Betty Buckley: Story Songs
By John Hoglund
May 25, 2017
Betty Buckley likes to tell stories. On her latest disc, Story Songs, which may arguably be her finest album in years, she proves once again why she is a definitive teller of tales. With ease, she also proves why her vocals are so revered.
Her thrilling vibrato, whether singing sotto voce or belting, sails into gems as wildly diverse as Radiohead’s “High & Dry” to the likes of Emmylou Harris’ “Prayer in Open D,” Peter Gabriel’s “Don’t Give Up,” Abbey Lincoln’s “Throw It Away,” Leonard Cohen’s “Bird on a Wire,” Joe Iconis’ “Old Flame” (written for Buckley), Joni Mitchell’s “Both Sides Now,” the world premiere of Jason Robert Brown’s “Cassandra” to mainstays like the Gershwins’ “How Long Has This Been Going On?” and Sondheim’s “I’m Still Here.” And that’s just a sample of the demanding song list she tackles on this live, double CD that will resonate long after the final cut.
Having reached iconic, Tony Award-winning status in musical theater long ago with memorable performances in 1776, The Mystery of Edwin Drood, Triumph of Love, Cats, and Sunset Boulevard, among others, Buckley has filled concert venues like Carnegie Hall and other hallowed halls, as well as also packing them into some intimate watering holes like the Bottom Line, Rainbow & Stars, The Blue Note, Cafe Carlyle and Joe’s Pub. Through it all, she’s told a plethora of stories. And, she’s kept it fresh and exciting. Like another singing legend from Broadway, Barbara Cook, Buckley has the gift to rivet the listener with simple nuances, gentle pauses, and electrifying tones that are spine-tingling. In short, she’s a master story teller at the top of her game here.
The first disc was recorded live at the Samueli Theatre at the Segerstrom Center for the Arts in Costa Mesa, California, with Grammy nominee Christian Jacob on piano, Oz Noy on guitars, Trey Henry on bass, and Ray Brinker on drums. The second disc was taped at Joe’s Pub at The Public Theater in New York again with Jacob and Noy, who were joined by Tony Marino on bass and Todd Isler on drums. It would be hard to find better jazz artists.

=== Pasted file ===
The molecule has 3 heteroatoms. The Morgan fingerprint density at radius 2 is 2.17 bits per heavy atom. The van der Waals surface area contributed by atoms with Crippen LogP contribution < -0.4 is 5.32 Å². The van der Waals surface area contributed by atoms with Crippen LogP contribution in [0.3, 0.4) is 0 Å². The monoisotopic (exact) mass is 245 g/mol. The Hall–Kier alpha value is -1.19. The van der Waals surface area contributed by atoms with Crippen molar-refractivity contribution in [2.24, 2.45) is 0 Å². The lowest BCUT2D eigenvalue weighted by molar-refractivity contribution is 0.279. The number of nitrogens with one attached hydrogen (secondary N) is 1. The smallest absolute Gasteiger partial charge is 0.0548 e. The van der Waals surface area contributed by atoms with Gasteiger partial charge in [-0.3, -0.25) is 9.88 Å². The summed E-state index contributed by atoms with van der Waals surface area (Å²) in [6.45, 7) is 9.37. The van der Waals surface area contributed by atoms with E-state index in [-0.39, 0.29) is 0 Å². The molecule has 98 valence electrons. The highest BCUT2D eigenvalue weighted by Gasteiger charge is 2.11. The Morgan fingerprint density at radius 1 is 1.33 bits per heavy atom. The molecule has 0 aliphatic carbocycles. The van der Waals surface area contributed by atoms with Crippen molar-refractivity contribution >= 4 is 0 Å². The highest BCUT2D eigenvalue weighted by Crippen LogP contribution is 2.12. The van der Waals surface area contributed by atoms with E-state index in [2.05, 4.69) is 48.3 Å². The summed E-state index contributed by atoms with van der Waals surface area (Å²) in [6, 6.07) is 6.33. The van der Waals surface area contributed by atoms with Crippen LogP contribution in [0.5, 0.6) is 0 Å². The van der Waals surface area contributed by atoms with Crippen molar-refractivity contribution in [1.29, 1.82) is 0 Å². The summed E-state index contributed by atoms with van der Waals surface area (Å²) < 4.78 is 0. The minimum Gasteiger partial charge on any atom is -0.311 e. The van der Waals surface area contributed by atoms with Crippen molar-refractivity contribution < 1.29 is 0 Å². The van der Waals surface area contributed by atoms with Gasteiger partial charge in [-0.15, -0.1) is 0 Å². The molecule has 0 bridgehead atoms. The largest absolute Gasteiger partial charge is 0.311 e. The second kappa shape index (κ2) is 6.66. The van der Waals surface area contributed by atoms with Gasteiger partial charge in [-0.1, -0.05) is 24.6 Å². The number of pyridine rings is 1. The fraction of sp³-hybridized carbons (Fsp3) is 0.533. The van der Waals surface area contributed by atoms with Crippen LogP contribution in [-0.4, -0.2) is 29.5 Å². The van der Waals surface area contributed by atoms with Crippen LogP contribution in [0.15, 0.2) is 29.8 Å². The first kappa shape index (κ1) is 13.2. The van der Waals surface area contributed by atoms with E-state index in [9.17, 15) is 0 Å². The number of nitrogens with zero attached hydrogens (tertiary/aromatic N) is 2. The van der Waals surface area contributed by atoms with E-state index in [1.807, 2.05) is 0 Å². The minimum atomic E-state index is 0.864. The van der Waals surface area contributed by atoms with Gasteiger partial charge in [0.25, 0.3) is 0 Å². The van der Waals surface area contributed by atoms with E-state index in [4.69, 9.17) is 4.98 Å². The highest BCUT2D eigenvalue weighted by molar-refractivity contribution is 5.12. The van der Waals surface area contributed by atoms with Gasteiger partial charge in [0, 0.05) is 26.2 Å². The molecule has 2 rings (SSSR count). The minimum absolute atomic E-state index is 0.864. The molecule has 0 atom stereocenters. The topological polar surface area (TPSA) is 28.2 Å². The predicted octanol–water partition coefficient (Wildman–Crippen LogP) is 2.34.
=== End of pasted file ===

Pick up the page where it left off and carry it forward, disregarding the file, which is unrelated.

The album offers these epic songs stamped with her signature attention to every subtlety as she effortlessly captures the beauty and musicianship that make each one so unforgettable. Buckley’s simpatico with these stellar musicians in the tight band and is electric. The collaboration of the musicians with such a lofty array of songwriters has yielded such emotionally inspired vocal interpretations, that it’s hard to imagine anyone else singing them. They are more than “covers” of great songs: they are authentic, consummate renditions of a greatness that defies category.
The terrific addition of stories about Howard DaSilva, Stephen Bruton, and Elaine Stritch, paired with three touching songs, are an added bonus that make this exceptional recording even more generous. Buckley fans will particularly like her spin on “I’m Still Here,” the tuner that caps this unique disc and adds another triumph to the legend of Betty Buckley.